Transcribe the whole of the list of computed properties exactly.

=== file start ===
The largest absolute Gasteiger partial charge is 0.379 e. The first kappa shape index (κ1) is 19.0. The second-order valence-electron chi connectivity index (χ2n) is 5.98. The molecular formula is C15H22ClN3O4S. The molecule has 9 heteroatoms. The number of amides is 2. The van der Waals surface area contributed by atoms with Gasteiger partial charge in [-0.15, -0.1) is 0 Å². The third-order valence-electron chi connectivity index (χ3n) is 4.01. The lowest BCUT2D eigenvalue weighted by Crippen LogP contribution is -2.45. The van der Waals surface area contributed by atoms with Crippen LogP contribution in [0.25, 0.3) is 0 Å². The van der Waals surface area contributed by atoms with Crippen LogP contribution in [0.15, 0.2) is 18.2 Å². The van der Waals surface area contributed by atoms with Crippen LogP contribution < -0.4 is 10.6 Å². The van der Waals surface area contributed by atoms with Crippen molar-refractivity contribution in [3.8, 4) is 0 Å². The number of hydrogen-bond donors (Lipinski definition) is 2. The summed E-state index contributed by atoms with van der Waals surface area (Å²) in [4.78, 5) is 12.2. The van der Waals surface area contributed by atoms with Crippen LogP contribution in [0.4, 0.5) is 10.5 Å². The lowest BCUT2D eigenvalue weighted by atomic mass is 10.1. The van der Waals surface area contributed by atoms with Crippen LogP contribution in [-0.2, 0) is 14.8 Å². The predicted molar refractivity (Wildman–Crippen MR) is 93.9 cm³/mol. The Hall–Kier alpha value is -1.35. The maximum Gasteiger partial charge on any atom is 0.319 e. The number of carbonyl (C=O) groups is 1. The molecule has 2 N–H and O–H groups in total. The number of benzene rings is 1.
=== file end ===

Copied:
The largest absolute Gasteiger partial charge is 0.379 e. The first kappa shape index (κ1) is 19.0. The second-order valence-electron chi connectivity index (χ2n) is 5.98. The molecular formula is C15H22ClN3O4S. The molecule has 9 heteroatoms. The number of amides is 2. The van der Waals surface area contributed by atoms with Gasteiger partial charge in [-0.15, -0.1) is 0 Å². The third-order valence-electron chi connectivity index (χ3n) is 4.01. The lowest BCUT2D eigenvalue weighted by Crippen LogP contribution is -2.45. The van der Waals surface area contributed by atoms with Crippen LogP contribution in [0.25, 0.3) is 0 Å². The van der Waals surface area contributed by atoms with Crippen LogP contribution in [0.15, 0.2) is 18.2 Å². The van der Waals surface area contributed by atoms with Crippen LogP contribution < -0.4 is 10.6 Å². The van der Waals surface area contributed by atoms with Crippen molar-refractivity contribution in [3.8, 4) is 0 Å². The number of hydrogen-bond donors (Lipinski definition) is 2. The summed E-state index contributed by atoms with van der Waals surface area (Å²) in [4.78, 5) is 12.2. The van der Waals surface area contributed by atoms with Crippen LogP contribution in [0.4, 0.5) is 10.5 Å². The lowest BCUT2D eigenvalue weighted by atomic mass is 10.1. The van der Waals surface area contributed by atoms with Crippen LogP contribution in [-0.2, 0) is 14.8 Å². The predicted molar refractivity (Wildman–Crippen MR) is 93.9 cm³/mol. The Hall–Kier alpha value is -1.35. The maximum Gasteiger partial charge on any atom is 0.319 e. The number of carbonyl (C=O) groups is 1. The molecule has 2 N–H and O–H groups in total. The number of benzene rings is 1.